I was idly browsing … and admiring, I might add … the variety and quality of the plants on offer in one of the local independent garden centres when pots of Iberis semperflorens caught my eye.
There was no common name offered for these plants which were absolutely covered in dainty, white flowers, each about 1½ inches across … say, 4 cm in today’s terms. Eye-catchingly attractive, I determined to find out more and was genuinely surprised at how difficult this turned out to be. Starting with a visit to the Royal Horticultural Society’s (RHS) website, I learned that Iberis semperflorens is commonly (?) known as broad-leaved candytuft, is a member of the cabbage family … the Brassicaceae … and is listed in the RHS Plant Finder, where I read, “At present our information about this plant is limited to a list of the nurseries that supply it. In time we will be adding more details including a description, growing information, advice and photographs.”
Hmmm, this is perhaps not terribly helpful. Still, pressing on, I read that one of the nurseries which supplies Iberis semperflorens is Pershore College … part of the Warwickshire College Group … which is an RHS regional centre with courses, lectures and workshops on offer. Now it so happened that we have friends who live in a genuine chocolate-box thatched cottage in Bredons Norton, a hamlet just 6½ short miles from Pershore. They live on the lower slopes of the Bredon Hills, the self-same hills of which Pershore College boasts, “Our halls of residence have fantastic views of the Bredon and Malvern Hills.” And, having enjoyed staying in a sixteenth-century house very close to Pershore, I know that the climate there is a tad gentler than that with which we are blessed in central Scotland. But I still haven’t found out much about Iberis semperflorens.
Then I found an academic website which yielded this information in an abstract from a scientific study into ‘Propagation Techniques for Iberis Semperflorens’ by Giovanni Iapichino and Massimo Bertolino, published by the International Society for Horticultural Science. “Recently, many plants native to the Mediterranean region are sought and selected for their ornamental value. Iberis semperflorens is an evergreen subshrub (30-60 cm) endemic to southern Italy and Sicily with attracting white fragrant flowers in corymbs which flowers from October to April. Although Iberis semperflorens has potential for pot cultivation and outdoor ornamental use there is a lack of detailed and published research results on the propagation of this winter flowering species.”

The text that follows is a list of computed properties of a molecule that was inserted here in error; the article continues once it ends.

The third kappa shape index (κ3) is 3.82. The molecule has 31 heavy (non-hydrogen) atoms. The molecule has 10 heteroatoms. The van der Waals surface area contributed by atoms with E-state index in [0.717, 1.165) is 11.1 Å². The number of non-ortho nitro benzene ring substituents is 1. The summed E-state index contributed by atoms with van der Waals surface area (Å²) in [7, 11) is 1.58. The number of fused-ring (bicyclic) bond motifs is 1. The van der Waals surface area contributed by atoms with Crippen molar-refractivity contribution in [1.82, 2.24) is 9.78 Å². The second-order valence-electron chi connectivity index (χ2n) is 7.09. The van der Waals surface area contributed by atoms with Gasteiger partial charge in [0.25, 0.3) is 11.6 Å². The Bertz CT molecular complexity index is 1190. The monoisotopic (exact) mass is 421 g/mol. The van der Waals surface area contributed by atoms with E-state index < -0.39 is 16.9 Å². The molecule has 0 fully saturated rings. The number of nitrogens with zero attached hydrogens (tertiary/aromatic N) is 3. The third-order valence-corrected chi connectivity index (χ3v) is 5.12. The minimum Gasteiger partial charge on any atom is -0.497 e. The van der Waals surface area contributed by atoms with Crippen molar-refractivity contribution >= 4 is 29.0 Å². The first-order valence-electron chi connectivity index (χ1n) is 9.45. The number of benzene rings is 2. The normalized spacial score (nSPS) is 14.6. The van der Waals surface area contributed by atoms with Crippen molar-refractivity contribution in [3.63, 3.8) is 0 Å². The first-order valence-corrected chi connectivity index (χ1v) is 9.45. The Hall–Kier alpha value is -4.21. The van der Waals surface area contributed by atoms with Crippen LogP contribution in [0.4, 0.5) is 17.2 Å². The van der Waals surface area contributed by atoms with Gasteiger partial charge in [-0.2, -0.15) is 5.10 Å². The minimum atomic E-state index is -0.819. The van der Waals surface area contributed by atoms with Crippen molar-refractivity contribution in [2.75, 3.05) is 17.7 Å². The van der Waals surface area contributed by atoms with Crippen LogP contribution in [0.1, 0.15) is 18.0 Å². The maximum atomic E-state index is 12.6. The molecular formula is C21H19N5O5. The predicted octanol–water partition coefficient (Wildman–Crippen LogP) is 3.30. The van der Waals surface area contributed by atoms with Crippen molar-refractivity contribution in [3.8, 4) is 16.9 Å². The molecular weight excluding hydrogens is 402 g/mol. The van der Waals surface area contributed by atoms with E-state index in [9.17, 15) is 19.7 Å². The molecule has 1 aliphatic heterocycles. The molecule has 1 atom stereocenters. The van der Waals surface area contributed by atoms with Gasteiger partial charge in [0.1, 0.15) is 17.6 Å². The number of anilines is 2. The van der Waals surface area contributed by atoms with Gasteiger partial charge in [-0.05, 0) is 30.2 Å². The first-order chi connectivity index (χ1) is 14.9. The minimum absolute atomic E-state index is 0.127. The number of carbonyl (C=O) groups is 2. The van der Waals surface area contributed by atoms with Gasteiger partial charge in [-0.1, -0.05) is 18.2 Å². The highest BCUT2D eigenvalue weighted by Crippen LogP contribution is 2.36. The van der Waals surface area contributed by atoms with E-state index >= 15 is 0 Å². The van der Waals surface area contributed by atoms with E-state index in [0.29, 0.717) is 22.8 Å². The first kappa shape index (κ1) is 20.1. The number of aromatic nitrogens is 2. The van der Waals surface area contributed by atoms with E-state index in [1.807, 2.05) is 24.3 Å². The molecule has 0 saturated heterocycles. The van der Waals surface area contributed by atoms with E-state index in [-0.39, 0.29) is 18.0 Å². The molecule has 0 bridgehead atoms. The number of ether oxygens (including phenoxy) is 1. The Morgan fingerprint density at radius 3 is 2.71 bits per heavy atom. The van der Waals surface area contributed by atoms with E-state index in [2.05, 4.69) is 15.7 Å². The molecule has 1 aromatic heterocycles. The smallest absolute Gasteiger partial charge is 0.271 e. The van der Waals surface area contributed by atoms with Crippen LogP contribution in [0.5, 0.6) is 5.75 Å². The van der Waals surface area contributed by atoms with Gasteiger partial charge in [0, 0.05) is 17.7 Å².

We’re getting there! Now we know that Iberis semperflorens … ‘the constant-flowering (semperflorens) plant from the Iberian Peninsula’ … is a small, spreading, evergreen shrub, covered in attractive white flowers in the depths of winter into spring; I can add, from personal observation, that it has narrow, dark green leaves; and I further learn, from an American gardening website, that it prefers growing in full sun, that it does best in moist, but well-drained soil, that it doesn’t like acid soil and that it is best suited for growing in containers or, since it reaches a maximum height of some 20 cm … say, 8 inches in old money … in the front of a border. Despite being named Iberis semperflorens … ‘the constant-flowering (semperflorens) plant from the Iberian Peninsula’ … it hails originally from the sea cliffs of western Italy and Sicily, rather than from the south-west corner of Spain and Portugal. Given its preference for the Mediterranean climate, it is hardly surprising to learn that it is not fully hardy. So, since I don’t have a suitable greenhouse, I reluctantly left these attractive little shrubs on the garden centre’s benches for someone else to enjoy.